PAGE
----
Marbeck and the Gunpowder Plot
I admit that I have not had the pleasure of meeting Marbeck before, thinking him just a bit too testosterone-driven. I was wrong.
Marbeck is a government spy in 1605, during the reign of King James, newly crowned. With England still reeling from fierce divisions between the Protestant majority and Catholics, Papists remain high on the government’s “hit list.” Among those targeted are Jesuit priests and Thomas Percy. When Marbeck’s informants hint at terrible doings directed at the King by Papists both known and unknown, Marbeck is aghast at the fact that the spymaster refuses to take those threats seriously. Marbeck then goes slightly rogue and uncovers what he believes to be a plot to blow up Parliament, the King and his family. We have come to know it as the Gunpowder Plot.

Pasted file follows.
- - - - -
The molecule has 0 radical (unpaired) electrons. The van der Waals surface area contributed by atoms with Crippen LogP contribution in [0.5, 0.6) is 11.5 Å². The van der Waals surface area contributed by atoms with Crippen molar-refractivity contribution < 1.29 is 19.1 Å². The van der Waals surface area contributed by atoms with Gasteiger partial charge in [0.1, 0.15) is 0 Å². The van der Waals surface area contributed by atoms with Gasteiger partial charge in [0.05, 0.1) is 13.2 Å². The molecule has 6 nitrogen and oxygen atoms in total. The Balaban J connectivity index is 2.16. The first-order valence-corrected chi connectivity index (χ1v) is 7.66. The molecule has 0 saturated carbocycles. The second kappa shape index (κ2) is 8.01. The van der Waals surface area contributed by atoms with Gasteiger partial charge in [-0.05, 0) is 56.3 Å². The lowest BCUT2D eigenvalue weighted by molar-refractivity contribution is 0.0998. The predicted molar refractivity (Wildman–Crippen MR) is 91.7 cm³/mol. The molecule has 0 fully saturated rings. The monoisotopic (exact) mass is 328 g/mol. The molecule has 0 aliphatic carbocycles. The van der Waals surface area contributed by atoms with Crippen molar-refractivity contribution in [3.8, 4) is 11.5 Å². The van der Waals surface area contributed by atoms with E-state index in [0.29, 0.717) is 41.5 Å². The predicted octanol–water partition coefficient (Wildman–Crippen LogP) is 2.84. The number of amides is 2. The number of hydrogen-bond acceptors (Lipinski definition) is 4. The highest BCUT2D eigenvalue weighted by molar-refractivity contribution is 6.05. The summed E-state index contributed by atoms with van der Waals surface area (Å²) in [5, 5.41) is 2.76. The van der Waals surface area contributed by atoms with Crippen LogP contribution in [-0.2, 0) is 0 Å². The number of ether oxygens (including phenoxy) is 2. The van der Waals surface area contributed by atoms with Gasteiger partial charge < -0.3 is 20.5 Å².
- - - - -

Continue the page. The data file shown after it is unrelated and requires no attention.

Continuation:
Pilkington’s Marbeck is delightful – strong, resilient, smart – driven to do what he believes is right and just, but having enough of a conscience to see that the insane persecution and destruction of “papists” is going too far in many instances. He is also deeply humanized by his love for Meriel. Since it seems as if Marbeck has the nine lives of a cat and Pilkington leaves off the story just in time to prepare us for another installment, I wait anxiously for it. Marbeck is a terrific protagonist and we come to like, respect and admire him.